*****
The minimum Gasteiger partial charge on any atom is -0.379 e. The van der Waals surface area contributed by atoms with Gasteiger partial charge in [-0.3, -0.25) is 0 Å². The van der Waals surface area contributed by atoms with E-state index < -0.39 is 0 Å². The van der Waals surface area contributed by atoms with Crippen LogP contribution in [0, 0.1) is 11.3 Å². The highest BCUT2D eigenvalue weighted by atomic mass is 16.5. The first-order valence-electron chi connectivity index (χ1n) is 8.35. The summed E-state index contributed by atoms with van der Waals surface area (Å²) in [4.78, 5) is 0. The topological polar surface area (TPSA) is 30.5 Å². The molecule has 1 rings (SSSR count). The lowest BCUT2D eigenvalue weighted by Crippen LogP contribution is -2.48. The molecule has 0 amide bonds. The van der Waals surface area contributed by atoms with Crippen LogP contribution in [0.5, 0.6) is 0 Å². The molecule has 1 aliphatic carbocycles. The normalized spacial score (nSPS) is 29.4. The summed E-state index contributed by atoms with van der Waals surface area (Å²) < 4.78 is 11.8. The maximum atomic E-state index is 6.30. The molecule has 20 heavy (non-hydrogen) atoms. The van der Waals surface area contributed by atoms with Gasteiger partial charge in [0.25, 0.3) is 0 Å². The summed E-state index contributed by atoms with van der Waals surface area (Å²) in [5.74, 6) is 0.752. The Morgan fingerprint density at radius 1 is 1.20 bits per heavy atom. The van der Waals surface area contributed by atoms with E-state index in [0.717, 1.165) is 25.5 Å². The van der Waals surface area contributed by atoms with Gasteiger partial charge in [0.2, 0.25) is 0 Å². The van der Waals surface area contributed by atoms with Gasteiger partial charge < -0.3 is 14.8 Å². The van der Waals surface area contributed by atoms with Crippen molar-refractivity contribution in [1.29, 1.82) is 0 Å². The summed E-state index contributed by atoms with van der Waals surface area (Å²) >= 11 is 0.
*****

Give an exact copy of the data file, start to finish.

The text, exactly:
The minimum Gasteiger partial charge on any atom is -0.379 e. The van der Waals surface area contributed by atoms with Gasteiger partial charge in [-0.3, -0.25) is 0 Å². The van der Waals surface area contributed by atoms with E-state index < -0.39 is 0 Å². The van der Waals surface area contributed by atoms with Crippen LogP contribution in [0, 0.1) is 11.3 Å². The highest BCUT2D eigenvalue weighted by atomic mass is 16.5. The first-order valence-electron chi connectivity index (χ1n) is 8.35. The summed E-state index contributed by atoms with van der Waals surface area (Å²) in [4.78, 5) is 0. The topological polar surface area (TPSA) is 30.5 Å². The molecule has 1 rings (SSSR count). The lowest BCUT2D eigenvalue weighted by Crippen LogP contribution is -2.48. The molecule has 0 amide bonds. The van der Waals surface area contributed by atoms with Crippen LogP contribution in [0.5, 0.6) is 0 Å². The molecule has 1 aliphatic carbocycles. The normalized spacial score (nSPS) is 29.4. The summed E-state index contributed by atoms with van der Waals surface area (Å²) < 4.78 is 11.8. The maximum atomic E-state index is 6.30. The molecule has 20 heavy (non-hydrogen) atoms. The van der Waals surface area contributed by atoms with Gasteiger partial charge in [0.25, 0.3) is 0 Å². The summed E-state index contributed by atoms with van der Waals surface area (Å²) in [5.74, 6) is 0.752. The Morgan fingerprint density at radius 1 is 1.20 bits per heavy atom. The van der Waals surface area contributed by atoms with E-state index in [0.717, 1.165) is 25.5 Å². The van der Waals surface area contributed by atoms with Gasteiger partial charge in [0.2, 0.25) is 0 Å². The van der Waals surface area contributed by atoms with Gasteiger partial charge < -0.3 is 14.8 Å². The van der Waals surface area contributed by atoms with Crippen molar-refractivity contribution in [1.29, 1.82) is 0 Å². The summed E-state index contributed by atoms with van der Waals surface area (Å²) >= 11 is 0.